U.S. Record Industry Sees Album Sales Sink to Historic Lows (Again) -- But People Are Listening More Than Ever
It's the worst year (so far) for music sales since the 1991 debut of SoundScan (now Nielsen Music). Album sales, including track-equivalent albums (TEA, whereby 10 track sales equal one album unit) are down 16.9 percent in the first half of this year. But sales figures no longer tell the whole story of the record business.
First, let's bottom-line those disappearing sales. Album units overall fell 13.6 percent, with 100.3 million total sales. The compact disc continued to crumble, losing 11.6 percent and moving 50 million. Digital album sales fell to 43.8 million, from 53.7 million in the first half of last year. Vinyl sales continued to move up and to the right, growing 11.4 percent, to 6.2 million. New album releases have been most affected by the continued contraction, falling 20.2 percent overall, to 44.1 million units. Catalog albums fell "just" 7.7 percent, to 56.2 million.
Track sales also dropped, to 404.3 million units from 531.6 million units. Current track sales are leading the descent; songs released in the last 18 months saw sales fall nearly 40 percent. Catalog, again, saw a much smaller dip, down 6.4 percent to 236.6 million units.
Listeners streamed 208.9 billion songs (which translates to 139.2 million album units) between January and now (July 6), an increase of 58.7 percent. Of that 208.9 billion, 113.6 billion were audio-only, versus 95.3 billion video streams (defined as a music video view on YouTube, Vevo, Tidal and Apple Music -- of which the latter two contribute a very small piece). It's the first time audio has surpassed lower-paying video streams.
What's that all mean?
Billboard estimates total U.S. revenue at $1.98 billion so far this year, versus $1.82 billion last year, an corresponding 8.9 percent increase. However, the rate that Billboard uses to estimate the revenue generated by streaming ($0.0063 per song), which is clearly a central part of the revenue estimate, has been disputed as too high by some indie labels.
Drake is clearly the year's winner so far. The rapper's newest album, Views, was consumed 2.61 million times -- 1.3 million album sales; 317,000 track-equivalent albums and 979,000 stream-equivalent albums (SEA, whereby 1,500 streams equal one album unit). Drake's is one of just three million-selling albums so far this year, topped by Adele's 25 at 1.4 million in album sales and Beyonce's Lemonade at 1.2 million.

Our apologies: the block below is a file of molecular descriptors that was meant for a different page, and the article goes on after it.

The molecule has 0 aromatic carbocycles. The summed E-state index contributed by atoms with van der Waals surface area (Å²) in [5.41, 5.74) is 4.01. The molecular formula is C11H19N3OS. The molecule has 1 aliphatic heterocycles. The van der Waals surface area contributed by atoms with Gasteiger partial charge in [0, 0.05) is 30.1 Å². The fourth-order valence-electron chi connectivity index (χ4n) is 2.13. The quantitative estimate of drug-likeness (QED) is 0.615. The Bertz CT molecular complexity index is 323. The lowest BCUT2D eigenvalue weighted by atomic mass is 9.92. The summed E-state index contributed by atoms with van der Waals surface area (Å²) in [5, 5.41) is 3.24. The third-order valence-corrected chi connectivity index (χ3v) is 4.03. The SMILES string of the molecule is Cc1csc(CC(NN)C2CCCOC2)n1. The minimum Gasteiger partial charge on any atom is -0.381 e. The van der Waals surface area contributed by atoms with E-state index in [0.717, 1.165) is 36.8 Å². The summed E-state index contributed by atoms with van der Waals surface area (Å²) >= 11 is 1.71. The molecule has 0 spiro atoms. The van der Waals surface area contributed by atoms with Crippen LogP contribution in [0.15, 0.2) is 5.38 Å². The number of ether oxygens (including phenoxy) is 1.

Drake is also the year's best-selling digital album, at 1.4 million units moved. David Bowie’s final record, Blackstar, sold nearly 57,000 LPs, making it the year's best-selling vinyl album. Flo Rida’s "My House," with 1.95 million track sales, is the best-selling song of the year and just one of 16 total songs to sell over a million so far (27 had hit that mark by this time last year -- six of those had tipped 2 million). The year's top 200 tracks have scanned 83.8 million units in total.
The most common place for people to purchase albums and songs was, unsurprisingly, at digital retailers, which captured 43.7 percent of the album market (and which, obviously, saw overall sales decline by 18.4 percent, to 43.8 million album units). Surprisingly, "non-traditional" CD retailers, like Amazon and supermarkets, saw an 8.3 percent growth in sales.
Executives that Billboard spoke to at the end of 2015 pointed, in no shock, to streaming as the main culprit in the sales cull, particularly song sales -- and streaming is booming.
For the year, total album consumption -- which includes TEA, SEA and overall album units -- totaled 279.9 million units in the first half of 2016, up 8.9 percent.
Correction, 4:02 p.m. ET, July 6: This article originally misidentified Drake's Views as the half-year's highest-selling album, and that album as the half-year's only million-seller. Both Adele's 25 and Beyonce's Lemonade have sold upwards of one million albums. Drake still leads the year in overall consumption. These have been corrected.